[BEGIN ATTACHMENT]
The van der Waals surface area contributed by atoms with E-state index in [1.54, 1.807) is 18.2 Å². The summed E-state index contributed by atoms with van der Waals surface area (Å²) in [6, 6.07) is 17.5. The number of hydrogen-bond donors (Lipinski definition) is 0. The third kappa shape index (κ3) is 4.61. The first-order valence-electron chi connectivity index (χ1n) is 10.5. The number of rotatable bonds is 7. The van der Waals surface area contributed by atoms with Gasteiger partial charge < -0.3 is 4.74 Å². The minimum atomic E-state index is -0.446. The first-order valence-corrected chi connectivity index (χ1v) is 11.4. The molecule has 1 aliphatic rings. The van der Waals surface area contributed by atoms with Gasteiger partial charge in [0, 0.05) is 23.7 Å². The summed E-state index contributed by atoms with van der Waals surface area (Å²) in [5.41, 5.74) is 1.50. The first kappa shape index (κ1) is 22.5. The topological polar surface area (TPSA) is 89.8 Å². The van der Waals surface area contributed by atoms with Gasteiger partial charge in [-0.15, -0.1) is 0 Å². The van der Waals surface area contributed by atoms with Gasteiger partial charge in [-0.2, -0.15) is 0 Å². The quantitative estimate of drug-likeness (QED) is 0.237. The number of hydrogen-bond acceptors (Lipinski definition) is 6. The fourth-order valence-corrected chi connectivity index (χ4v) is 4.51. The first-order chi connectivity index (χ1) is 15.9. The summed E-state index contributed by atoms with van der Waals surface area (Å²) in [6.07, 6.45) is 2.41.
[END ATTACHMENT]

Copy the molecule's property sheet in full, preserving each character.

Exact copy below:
The van der Waals surface area contributed by atoms with E-state index in [1.54, 1.807) is 18.2 Å². The summed E-state index contributed by atoms with van der Waals surface area (Å²) in [6, 6.07) is 17.5. The number of hydrogen-bond donors (Lipinski definition) is 0. The third kappa shape index (κ3) is 4.61. The first-order valence-electron chi connectivity index (χ1n) is 10.5. The number of rotatable bonds is 7. The van der Waals surface area contributed by atoms with Gasteiger partial charge < -0.3 is 4.74 Å². The minimum atomic E-state index is -0.446. The first-order valence-corrected chi connectivity index (χ1v) is 11.4. The molecule has 1 aliphatic rings. The van der Waals surface area contributed by atoms with Gasteiger partial charge in [0, 0.05) is 23.7 Å². The summed E-state index contributed by atoms with van der Waals surface area (Å²) in [5.41, 5.74) is 1.50. The first kappa shape index (κ1) is 22.5. The topological polar surface area (TPSA) is 89.8 Å². The van der Waals surface area contributed by atoms with Gasteiger partial charge in [-0.15, -0.1) is 0 Å². The van der Waals surface area contributed by atoms with Gasteiger partial charge in [-0.2, -0.15) is 0 Å². The quantitative estimate of drug-likeness (QED) is 0.237. The number of hydrogen-bond acceptors (Lipinski definition) is 6. The fourth-order valence-corrected chi connectivity index (χ4v) is 4.51. The first-order chi connectivity index (χ1) is 15.9. The summed E-state index contributed by atoms with van der Waals surface area (Å²) in [6.07, 6.45) is 2.41.